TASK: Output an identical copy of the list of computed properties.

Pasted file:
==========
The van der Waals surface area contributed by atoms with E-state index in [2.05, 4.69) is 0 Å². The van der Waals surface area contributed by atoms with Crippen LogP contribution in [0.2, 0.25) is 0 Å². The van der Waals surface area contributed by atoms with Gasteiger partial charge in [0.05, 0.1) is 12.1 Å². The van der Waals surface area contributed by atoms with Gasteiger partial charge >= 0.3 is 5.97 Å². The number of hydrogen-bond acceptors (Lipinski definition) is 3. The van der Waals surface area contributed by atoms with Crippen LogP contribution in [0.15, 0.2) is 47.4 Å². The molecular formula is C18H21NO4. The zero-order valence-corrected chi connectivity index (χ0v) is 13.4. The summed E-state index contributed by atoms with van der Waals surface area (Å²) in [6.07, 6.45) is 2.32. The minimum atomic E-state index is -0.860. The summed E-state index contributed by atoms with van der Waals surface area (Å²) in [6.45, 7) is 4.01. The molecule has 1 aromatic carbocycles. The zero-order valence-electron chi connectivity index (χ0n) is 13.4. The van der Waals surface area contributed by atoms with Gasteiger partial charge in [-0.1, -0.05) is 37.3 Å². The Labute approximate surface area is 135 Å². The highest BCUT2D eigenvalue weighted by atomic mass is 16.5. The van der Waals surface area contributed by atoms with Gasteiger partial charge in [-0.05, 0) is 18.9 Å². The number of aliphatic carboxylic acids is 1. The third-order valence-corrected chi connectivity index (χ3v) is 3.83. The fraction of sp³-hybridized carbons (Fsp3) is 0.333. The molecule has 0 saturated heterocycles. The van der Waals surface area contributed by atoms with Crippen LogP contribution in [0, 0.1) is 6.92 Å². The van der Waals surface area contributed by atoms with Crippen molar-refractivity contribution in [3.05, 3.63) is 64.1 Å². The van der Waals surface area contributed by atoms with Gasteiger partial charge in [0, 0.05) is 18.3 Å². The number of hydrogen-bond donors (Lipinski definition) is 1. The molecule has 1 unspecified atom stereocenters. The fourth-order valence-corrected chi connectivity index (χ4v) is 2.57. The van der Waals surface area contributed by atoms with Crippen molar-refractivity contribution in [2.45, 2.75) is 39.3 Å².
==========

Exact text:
The van der Waals surface area contributed by atoms with E-state index in [2.05, 4.69) is 0 Å². The van der Waals surface area contributed by atoms with Crippen LogP contribution in [0.2, 0.25) is 0 Å². The van der Waals surface area contributed by atoms with Gasteiger partial charge in [0.05, 0.1) is 12.1 Å². The van der Waals surface area contributed by atoms with Gasteiger partial charge >= 0.3 is 5.97 Å². The number of hydrogen-bond acceptors (Lipinski definition) is 3. The van der Waals surface area contributed by atoms with Crippen LogP contribution in [0.15, 0.2) is 47.4 Å². The molecular formula is C18H21NO4. The zero-order valence-corrected chi connectivity index (χ0v) is 13.4. The summed E-state index contributed by atoms with van der Waals surface area (Å²) in [6.07, 6.45) is 2.32. The minimum atomic E-state index is -0.860. The summed E-state index contributed by atoms with van der Waals surface area (Å²) in [6.45, 7) is 4.01. The molecule has 1 aromatic carbocycles. The zero-order valence-electron chi connectivity index (χ0n) is 13.4. The van der Waals surface area contributed by atoms with Gasteiger partial charge in [-0.1, -0.05) is 37.3 Å². The Labute approximate surface area is 135 Å². The highest BCUT2D eigenvalue weighted by atomic mass is 16.5. The van der Waals surface area contributed by atoms with Gasteiger partial charge in [-0.05, 0) is 18.9 Å². The number of aliphatic carboxylic acids is 1. The third-order valence-corrected chi connectivity index (χ3v) is 3.83. The fraction of sp³-hybridized carbons (Fsp3) is 0.333. The molecule has 0 saturated heterocycles. The van der Waals surface area contributed by atoms with Crippen LogP contribution in [0, 0.1) is 6.92 Å². The van der Waals surface area contributed by atoms with Crippen molar-refractivity contribution in [3.05, 3.63) is 64.1 Å². The van der Waals surface area contributed by atoms with Gasteiger partial charge in [0, 0.05) is 18.3 Å². The number of hydrogen-bond donors (Lipinski definition) is 1. The molecule has 1 unspecified atom stereocenters. The fourth-order valence-corrected chi connectivity index (χ4v) is 2.57. The van der Waals surface area contributed by atoms with Crippen molar-refractivity contribution in [2.45, 2.75) is 39.3 Å².